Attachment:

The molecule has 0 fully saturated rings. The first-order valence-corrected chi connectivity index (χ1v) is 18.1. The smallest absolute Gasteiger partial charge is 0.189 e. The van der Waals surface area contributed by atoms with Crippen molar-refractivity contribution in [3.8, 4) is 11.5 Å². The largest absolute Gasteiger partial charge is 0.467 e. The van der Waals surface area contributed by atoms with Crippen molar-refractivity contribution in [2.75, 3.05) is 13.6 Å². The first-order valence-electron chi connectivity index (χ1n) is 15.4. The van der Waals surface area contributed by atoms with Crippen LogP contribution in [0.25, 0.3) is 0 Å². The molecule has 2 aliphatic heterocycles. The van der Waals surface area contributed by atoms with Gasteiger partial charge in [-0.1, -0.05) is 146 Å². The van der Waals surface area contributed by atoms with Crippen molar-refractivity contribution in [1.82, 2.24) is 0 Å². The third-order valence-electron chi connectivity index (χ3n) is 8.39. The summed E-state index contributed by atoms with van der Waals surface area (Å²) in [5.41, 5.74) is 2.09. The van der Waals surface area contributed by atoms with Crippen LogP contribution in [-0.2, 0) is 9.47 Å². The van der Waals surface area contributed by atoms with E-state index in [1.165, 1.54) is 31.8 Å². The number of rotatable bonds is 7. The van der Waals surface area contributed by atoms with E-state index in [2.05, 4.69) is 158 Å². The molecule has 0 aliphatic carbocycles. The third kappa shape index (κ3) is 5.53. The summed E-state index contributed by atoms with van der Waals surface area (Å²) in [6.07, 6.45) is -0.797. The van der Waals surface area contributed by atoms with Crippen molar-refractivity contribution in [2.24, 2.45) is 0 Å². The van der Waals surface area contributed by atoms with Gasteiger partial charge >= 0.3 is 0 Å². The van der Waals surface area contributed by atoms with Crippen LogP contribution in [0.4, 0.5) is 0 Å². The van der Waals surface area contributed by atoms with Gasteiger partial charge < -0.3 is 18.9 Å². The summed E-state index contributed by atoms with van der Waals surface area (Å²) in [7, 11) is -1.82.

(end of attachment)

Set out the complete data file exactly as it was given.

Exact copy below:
The molecule has 0 fully saturated rings. The first-order valence-corrected chi connectivity index (χ1v) is 18.1. The smallest absolute Gasteiger partial charge is 0.189 e. The van der Waals surface area contributed by atoms with Crippen molar-refractivity contribution in [3.8, 4) is 11.5 Å². The largest absolute Gasteiger partial charge is 0.467 e. The van der Waals surface area contributed by atoms with Crippen molar-refractivity contribution in [2.75, 3.05) is 13.6 Å². The first-order valence-electron chi connectivity index (χ1n) is 15.4. The van der Waals surface area contributed by atoms with Crippen LogP contribution in [0.25, 0.3) is 0 Å². The molecule has 2 aliphatic heterocycles. The van der Waals surface area contributed by atoms with Gasteiger partial charge in [-0.1, -0.05) is 146 Å². The van der Waals surface area contributed by atoms with Crippen molar-refractivity contribution in [1.82, 2.24) is 0 Å². The third-order valence-electron chi connectivity index (χ3n) is 8.39. The summed E-state index contributed by atoms with van der Waals surface area (Å²) in [5.41, 5.74) is 2.09. The van der Waals surface area contributed by atoms with Crippen LogP contribution in [-0.2, 0) is 9.47 Å². The van der Waals surface area contributed by atoms with E-state index in [1.165, 1.54) is 31.8 Å². The number of rotatable bonds is 7. The van der Waals surface area contributed by atoms with E-state index in [2.05, 4.69) is 158 Å². The molecule has 0 aliphatic carbocycles. The third kappa shape index (κ3) is 5.53. The summed E-state index contributed by atoms with van der Waals surface area (Å²) in [6.07, 6.45) is -0.797. The van der Waals surface area contributed by atoms with Crippen molar-refractivity contribution in [2.24, 2.45) is 0 Å². The van der Waals surface area contributed by atoms with Gasteiger partial charge >= 0.3 is 0 Å². The van der Waals surface area contributed by atoms with Crippen LogP contribution in [0.4, 0.5) is 0 Å². The van der Waals surface area contributed by atoms with Gasteiger partial charge < -0.3 is 18.9 Å². The summed E-state index contributed by atoms with van der Waals surface area (Å²) in [7, 11) is -1.82.